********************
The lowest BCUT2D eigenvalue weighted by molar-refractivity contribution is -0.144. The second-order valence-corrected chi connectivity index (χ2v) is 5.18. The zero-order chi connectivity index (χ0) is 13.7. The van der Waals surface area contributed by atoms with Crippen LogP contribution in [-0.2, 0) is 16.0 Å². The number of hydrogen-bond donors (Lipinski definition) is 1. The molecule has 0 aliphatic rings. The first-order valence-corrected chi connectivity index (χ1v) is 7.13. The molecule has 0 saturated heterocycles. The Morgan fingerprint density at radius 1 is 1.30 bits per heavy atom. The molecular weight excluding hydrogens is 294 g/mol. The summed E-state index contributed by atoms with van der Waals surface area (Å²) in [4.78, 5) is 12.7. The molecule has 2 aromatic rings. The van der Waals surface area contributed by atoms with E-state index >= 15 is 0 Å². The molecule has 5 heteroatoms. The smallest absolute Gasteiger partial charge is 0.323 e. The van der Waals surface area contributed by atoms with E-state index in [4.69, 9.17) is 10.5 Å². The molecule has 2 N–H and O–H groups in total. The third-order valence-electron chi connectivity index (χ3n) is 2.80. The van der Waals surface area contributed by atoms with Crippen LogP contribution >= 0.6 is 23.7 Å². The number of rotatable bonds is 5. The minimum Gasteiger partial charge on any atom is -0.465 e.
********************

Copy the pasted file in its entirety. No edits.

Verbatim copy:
The lowest BCUT2D eigenvalue weighted by molar-refractivity contribution is -0.144. The second-order valence-corrected chi connectivity index (χ2v) is 5.18. The zero-order chi connectivity index (χ0) is 13.7. The van der Waals surface area contributed by atoms with Crippen LogP contribution in [-0.2, 0) is 16.0 Å². The number of hydrogen-bond donors (Lipinski definition) is 1. The molecule has 0 aliphatic rings. The first-order valence-corrected chi connectivity index (χ1v) is 7.13. The molecule has 0 saturated heterocycles. The Morgan fingerprint density at radius 1 is 1.30 bits per heavy atom. The molecular weight excluding hydrogens is 294 g/mol. The summed E-state index contributed by atoms with van der Waals surface area (Å²) in [4.78, 5) is 12.7. The molecule has 2 aromatic rings. The van der Waals surface area contributed by atoms with E-state index >= 15 is 0 Å². The molecule has 5 heteroatoms. The smallest absolute Gasteiger partial charge is 0.323 e. The van der Waals surface area contributed by atoms with E-state index in [4.69, 9.17) is 10.5 Å². The molecule has 2 N–H and O–H groups in total. The third-order valence-electron chi connectivity index (χ3n) is 2.80. The van der Waals surface area contributed by atoms with Crippen LogP contribution >= 0.6 is 23.7 Å². The number of rotatable bonds is 5. The minimum Gasteiger partial charge on any atom is -0.465 e.